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If you're interested in nature, I would definitely recommend Option 3 for Akureyri. The geothermal area at Námaskarð (also variably referred to as Hverir, Hverarönd, and Námafjall) is an impressive collection of boiling mudpits and volcanically-shaped landscapes. I wouldn't worry too much about spending time in Akureyri itself. It's a fairly small place, and the most striking thing about it is the abundance of plant life -- unique in Iceland, but somewhat lost on visitors coming from elsewhere. In fact, many lists of top attractions for Akureyri focus on the surrounding area more than the town itself. Within the city, the two main sights are the church and the botanical gardens (impressive for Iceland and pleasant for a stroll, but definitely not a must-see when you only have two days in the country).

 

If you really want to see some of Icelandic city life, I would do so in Reykjavik, where there's a lot more city sightseeing available. However, it's still a compromise between seeing the city and seeing the surrounding area, and the Golden Circle is well worth the trip. The geysirs are fairly unique, especially with Strokkur erupting so often. And if you're interested in geology, Þingvellir is a fantastic place to observe the continental drift. Personally, I was less impressed with Gullfoss, partly because of the crowds. That owes a lot to our visiting at the tail-end of a long trip around the country, and we'd already had the chance to visit Goðafoss and Dettifoss, which were also beautiful and spectacular but had far fewer visitors.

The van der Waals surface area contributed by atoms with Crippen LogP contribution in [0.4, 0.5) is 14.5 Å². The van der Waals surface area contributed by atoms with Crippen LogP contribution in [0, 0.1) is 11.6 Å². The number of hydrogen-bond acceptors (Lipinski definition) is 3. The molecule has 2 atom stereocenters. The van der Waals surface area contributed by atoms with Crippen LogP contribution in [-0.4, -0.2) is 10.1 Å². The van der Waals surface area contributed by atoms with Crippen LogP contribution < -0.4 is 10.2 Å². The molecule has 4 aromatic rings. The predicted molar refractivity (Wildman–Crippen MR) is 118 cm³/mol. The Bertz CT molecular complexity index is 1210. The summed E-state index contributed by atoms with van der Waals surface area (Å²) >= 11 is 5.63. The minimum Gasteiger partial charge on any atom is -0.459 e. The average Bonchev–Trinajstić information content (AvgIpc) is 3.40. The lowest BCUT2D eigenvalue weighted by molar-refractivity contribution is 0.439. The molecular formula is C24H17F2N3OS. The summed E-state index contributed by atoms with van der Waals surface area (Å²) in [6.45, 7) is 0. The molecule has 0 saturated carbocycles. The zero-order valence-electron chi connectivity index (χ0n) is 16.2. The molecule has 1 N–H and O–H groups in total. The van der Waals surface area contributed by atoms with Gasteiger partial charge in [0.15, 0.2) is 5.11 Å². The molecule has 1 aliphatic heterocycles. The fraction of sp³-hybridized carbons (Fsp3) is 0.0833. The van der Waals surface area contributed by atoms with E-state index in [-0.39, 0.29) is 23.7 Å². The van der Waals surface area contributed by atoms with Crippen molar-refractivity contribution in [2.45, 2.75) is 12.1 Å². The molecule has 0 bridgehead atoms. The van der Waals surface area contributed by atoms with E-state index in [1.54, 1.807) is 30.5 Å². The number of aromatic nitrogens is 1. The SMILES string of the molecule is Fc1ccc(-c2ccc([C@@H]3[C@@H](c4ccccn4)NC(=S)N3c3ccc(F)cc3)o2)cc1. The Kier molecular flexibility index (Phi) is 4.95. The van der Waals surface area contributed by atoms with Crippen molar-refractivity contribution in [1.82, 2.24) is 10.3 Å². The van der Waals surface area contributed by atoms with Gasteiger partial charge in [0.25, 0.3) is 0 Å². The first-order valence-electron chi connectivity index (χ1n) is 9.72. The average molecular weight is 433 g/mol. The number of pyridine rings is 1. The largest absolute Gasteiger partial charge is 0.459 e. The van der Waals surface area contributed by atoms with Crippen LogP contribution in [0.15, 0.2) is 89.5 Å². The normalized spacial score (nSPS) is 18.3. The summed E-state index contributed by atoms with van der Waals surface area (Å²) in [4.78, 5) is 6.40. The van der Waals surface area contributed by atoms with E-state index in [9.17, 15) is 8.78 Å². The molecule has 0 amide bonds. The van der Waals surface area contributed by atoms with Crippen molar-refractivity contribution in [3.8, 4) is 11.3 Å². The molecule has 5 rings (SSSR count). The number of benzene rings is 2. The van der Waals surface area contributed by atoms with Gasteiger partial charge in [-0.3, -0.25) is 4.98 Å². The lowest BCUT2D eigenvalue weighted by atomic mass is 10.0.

To me, Iceland is a place to focus on nature and scenery. The lifestyle is certainly unique and interesting, but I'm not sure how much of that you can pick up on by spending a day in one of the two cities. It's more noticeable in how people live in the remote countryside or by learning how the small population and societal structure influence people's lives. From the surface, I don't think Reykjavik seems drastically different from similarly-sized Scandinavian cities.